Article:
First 12 cards were strong on Content & Experience and Communication and Collaboration, which is right for a MOOC, but low on Guidance and Support – which is what is often wrong with MOOCs and low on Reflection and Demonstration (another thing people find difficult in organising MOOCs).

Some features can perform two functions – Conversation can also be reflective

And I’m going to add in Facilitation and tutor assessment which is essential for the credit bearing elements and Individual and personalised Choice because the students are responsible more for their own learning in a MOOC and Accessible because the student experience is so important.

So I seem to be happy with the Content & Experience and Communication and Collaboration but need to concentrate on assessment and guidance to give stduents a good experience. Usefult o know that as I continue the design.

And here is the diamond:

Helen Whitehead
13:15 on 27 January 2013

Here is the rest of my learning design visualisations for week 3 - well, as many as I feel like sharing anyway!

http://helenwhitehead.com/blog2/2013/01/29/oldsmooc-wk3-imagining-the-design/

I also have the first draft of a storyboard for the MOOC, but it's far too big to post online!  It's looking really exciting though!

I have used the storyboard concept ever since I worked on the first Carpe Diems at Leicester and have evolved my own process using flip chart sized paper and post it notes in various colours.

Since I started planning mostly for Moodle I now have a way to shuffle those post-its into a Moodle format course design and assign Moodle tools to the activities.

Helen Whitehead
22:32 on 29 January 2013 (Edited 22:38 on 29 January 2013)

Week 4

I’ve managed to get a bit behind on this week’s activities – or at least on posting them.  I have been deep in the detail of a couple of courses -  trying to “mould those ideas into quite explicit descriptions of what you and the learners will be doing, hour by hour, minute by minute, on some part of the course” as the week 4 blurb describes it.

We were asked to: create a 'pedagogical pattern' that

(a) addresses a learning outcome

(b) provides a way of achieving that outcome, in the form of a set of teaching-learning activities or TLAs, and

(c) includes in those activities a way of enabling the teacher and learners to judge how well they have achieved the learning outcome.

I looked at the Pedagogical Pattern Collector (or an early form of it) during a workshop at ALT and thought it very useful, but that it takes a while to learn to use it, and it’s not necessarily applicable to all types of learning, e.g. the training courses I was writing at the time.  I hope in this second go at it, to take advantage of the latest improvements to the system and make a better job of writing a pattern.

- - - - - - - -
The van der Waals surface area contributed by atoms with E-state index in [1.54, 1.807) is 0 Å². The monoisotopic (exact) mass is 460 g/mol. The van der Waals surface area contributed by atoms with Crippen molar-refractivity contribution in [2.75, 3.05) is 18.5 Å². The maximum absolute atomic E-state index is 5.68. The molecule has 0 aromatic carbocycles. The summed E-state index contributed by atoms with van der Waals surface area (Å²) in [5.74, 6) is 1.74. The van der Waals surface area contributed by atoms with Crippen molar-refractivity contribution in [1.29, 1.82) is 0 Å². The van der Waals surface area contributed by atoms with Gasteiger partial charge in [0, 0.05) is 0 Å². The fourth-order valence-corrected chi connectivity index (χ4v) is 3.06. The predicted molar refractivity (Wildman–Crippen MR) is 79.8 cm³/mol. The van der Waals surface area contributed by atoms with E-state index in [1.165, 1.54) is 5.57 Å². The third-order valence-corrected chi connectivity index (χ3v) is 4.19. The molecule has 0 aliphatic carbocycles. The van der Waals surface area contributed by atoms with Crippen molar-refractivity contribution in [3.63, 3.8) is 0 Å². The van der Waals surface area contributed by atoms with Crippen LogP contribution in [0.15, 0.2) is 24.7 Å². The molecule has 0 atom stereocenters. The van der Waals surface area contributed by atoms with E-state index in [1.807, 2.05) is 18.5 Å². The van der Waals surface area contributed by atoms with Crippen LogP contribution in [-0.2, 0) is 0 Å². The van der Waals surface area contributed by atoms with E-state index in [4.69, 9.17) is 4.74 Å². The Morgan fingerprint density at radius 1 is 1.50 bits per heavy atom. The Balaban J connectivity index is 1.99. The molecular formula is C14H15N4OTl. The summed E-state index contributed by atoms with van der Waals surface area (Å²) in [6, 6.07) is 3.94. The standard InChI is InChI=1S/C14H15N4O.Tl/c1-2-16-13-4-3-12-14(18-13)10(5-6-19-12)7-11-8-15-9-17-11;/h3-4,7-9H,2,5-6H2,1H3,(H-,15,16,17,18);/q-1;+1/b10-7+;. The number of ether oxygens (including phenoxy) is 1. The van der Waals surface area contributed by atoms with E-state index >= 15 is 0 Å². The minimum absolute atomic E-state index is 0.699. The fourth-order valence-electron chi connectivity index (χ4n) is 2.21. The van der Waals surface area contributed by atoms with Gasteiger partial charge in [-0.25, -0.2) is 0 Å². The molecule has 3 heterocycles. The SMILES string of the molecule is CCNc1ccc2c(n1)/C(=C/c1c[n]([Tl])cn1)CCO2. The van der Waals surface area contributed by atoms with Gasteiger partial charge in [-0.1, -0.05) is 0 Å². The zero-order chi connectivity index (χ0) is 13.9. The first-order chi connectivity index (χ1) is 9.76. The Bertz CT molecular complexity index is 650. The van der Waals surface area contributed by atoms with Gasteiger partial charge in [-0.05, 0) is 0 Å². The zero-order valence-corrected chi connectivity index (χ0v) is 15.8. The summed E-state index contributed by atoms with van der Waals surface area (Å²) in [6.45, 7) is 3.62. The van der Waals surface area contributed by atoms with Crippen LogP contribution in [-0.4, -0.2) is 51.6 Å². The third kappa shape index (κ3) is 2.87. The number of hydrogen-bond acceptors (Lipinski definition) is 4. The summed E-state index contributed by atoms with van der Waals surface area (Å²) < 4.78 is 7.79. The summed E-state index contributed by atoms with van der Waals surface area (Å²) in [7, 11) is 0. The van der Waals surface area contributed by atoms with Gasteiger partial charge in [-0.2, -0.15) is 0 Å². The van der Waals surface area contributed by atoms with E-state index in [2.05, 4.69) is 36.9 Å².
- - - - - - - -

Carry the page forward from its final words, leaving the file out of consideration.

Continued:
I have adapted one of the Patterns available  - Teach to learn, into an exercise that also produces a collaborative artefact. In this case it’s designed for those undertaking MOOCs, particularly as facilitators and involves coming up with a collaborative definition of MOOC.

After attempting the exercise

This is an unfamiliar kind of exercise, and I think it would take far too long to describe every activity in a course in this way, but the exercise is useful in making one think hard about exactly what you are doing with an activity. As described “Teachers have commented that the process does make them reflect more carefully on what they are expecting their students to do” – definitely how I feel.  It puts the right kind of emphasis on constructive alignment.   

I did find it difficult to know how the classifications work, e.g., is producing a collaborative definition, e.g., on a table or in a wiki, Discuss, Collaborate or Produce? 

I do like the idea of using patterns for activities, and as I go through my plan of activities in the courses I design now, I will be looking at how they break into patterns which can be re-used.  I suspect that if the same patterns are re-used in a course, then learners will become familiar with them and get more out of them – so long as patterns are not used too often or the same one too close together.

The pattern I created would also work well with the study of a webinar - although thinking about it, possibly it would need to be halved in terams of time!

I didn’t have a partner to do the rest of the week’s activities with, but I have made an appointment to discuss with a colleague how tools like this might be made available to our colleagues.

LINK TO DESIGN PRINCIPLE PICTURE

Helen Whitehead
21:19 on 5 February 2013 (Edited 21:31 on 5 February 2013)

Week 5: Prototyping

I don’t tend to create course materials that require a lot of programming – the aim of our whole team at my institution has been to create tools to make the production of materials as easy as a prototype would be in the first place!

That doesn’t mean that I don't do prototyping.

This week I'm concentrating on a course I'm designing that needs and has reached the point of prototyping. In fact it's part way through an iterative process. The first two tryouts ("pilots", first with colleagues and then with two learners) were not as successful as I would like and threw out some problems so I am hoping that prototyping more thoroughly will help me come up with a successful final design.

The course is a two-hour face-to-face advanced course in Moodle.  The issues is in the online aspects of it - obviously the learners need to practice what they are learning in Moodle during the workshop - it's a very hands-on type of course.  The problem is that to get to the "advanced" tasks a series of preliminary stages need to be in place.

More in My prototyping cloud

Helen Whitehead
12:16 on 10 February 2013 (Edited 15:47 on 10 February 2013)

Results of prototyping

I am adding this a little late for the week, but I had an opportunity to do the prototyping (albeit a bit late).

I was prototyping a new type of exercise in a Moving on with Moodle face-to-face training course.

The difference was to give the particpants a clear steer int eh exercises

"In the row for demoaccount20 and the column for Coursework 1, tyoe the grade 67"